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Secret Side Effects of Walking Before Breakfast, Says Science

Here are 7 amazing things that happen to your body when you walk at first light.

Believe it or not, there are some negative side effects associated with bounding out of bed and exercising on an empty stomach first thing in the AM. If you're doing really rigorous forms of exercise, such as long bouts of high-intensity interval training (HIIT), you may find that your performance begins to flag. "It is not possible to mobilize fat stores and burn enough fat during higher-intensity exercise to provide a steady state of fuel, so once the body runs out of carbohydrates, it will no longer be able to continue working at that intensity," as Katie Kissane, R.D., C.S.S.D., a sports nutritionist and the owner of My Nutrition Coach in Fort Collins, CO, explained to Men's Journal.

However, if you're performing more moderate-intensity exercises such as brisk walking, research has shown that there are tons of benefits to going out at first light—and no, you won't deplete your fuel stores and "bonk." If you're curious to know the amazing side effects your body will experience when you head out in the morning, read on, because we've included a few of them right here. And for more tips for becoming a better walker, don't miss The Secret Cult Walking Shoe That Walkers Everywhere Are Totally Obsessed With.

You'll Burn More Fat

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According to a 2017 study published in the American Journal of Physiology: Endocrinology and Metabolism, researchers from the UK's University of Bath found that obese men who walked for an hour before eating were able to activate their stored fat-burning genes far better than the test participants who walked after eating breakfast.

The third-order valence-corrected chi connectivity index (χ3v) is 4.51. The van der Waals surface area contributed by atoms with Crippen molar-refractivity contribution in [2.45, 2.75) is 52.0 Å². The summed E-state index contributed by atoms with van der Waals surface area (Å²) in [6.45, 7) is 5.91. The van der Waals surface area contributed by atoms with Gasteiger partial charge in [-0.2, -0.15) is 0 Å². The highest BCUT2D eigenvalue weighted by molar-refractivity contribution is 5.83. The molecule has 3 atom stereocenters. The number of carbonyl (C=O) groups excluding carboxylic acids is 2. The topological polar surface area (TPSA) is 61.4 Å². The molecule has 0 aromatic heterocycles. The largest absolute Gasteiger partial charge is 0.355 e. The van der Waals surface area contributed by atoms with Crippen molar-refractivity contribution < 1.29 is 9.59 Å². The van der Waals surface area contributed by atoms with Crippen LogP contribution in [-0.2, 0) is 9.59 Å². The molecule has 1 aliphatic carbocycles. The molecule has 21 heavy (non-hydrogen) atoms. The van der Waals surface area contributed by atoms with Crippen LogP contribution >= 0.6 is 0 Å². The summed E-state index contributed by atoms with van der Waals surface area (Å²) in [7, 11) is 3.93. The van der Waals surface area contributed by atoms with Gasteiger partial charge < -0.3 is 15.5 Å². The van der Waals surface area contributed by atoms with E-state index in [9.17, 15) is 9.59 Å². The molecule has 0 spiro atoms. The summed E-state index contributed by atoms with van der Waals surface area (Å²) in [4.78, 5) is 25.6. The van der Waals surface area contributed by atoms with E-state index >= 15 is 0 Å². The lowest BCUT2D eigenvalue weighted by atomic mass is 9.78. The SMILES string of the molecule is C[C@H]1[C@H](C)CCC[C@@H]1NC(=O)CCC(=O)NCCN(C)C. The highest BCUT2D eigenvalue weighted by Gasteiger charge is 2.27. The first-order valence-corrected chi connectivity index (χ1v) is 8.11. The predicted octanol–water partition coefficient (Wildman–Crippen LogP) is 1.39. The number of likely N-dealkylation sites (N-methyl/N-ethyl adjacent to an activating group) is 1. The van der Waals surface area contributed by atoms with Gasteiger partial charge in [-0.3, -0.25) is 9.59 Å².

A more recent study conducted by a research team at Bath, which was published in 2020 in the Journal of Clinical Endocrinology & Metabolism, found that participants who performed cardio before eating their first meal of the day experienced double the fat burn compared to those who exercised after eating. "Rates of whole-body lipid utilization"—ie. "fat burn"—"were around 2-fold higher with exercise before versus after carbohydrate provision, and this difference between the conditions was sustained throughout the whole 6-week intervention," observed the study. And for more on the benefits of walking, see here for The Secret Little Exercise Tricks That Will Extend Your Life.

You'll Trick Your Body into Wanting More Exercise Later

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As revealed in a new article published in Stylist, one writer changed her entire routine so that she went for long walks every morning as an experiment to see how it would impact her life. She was pleasantly surprised. Among her findings, she discovered that her daily walk actually motivated her to want to do more exercises later. "I now do a short yoga practice most days and try to fit in a stationary bike ride or half an hour of hula hoop dancing a few times a week," she revealed.

"The more you move, the more you have the energy to move," Chloe Clark, a personal trainer and sports massage therapist in the UK, explained to her. "Your body is very clever at evolving to its circumstances."

You'll Reset Your Biological Clock and Prime Your Body for Better Sleep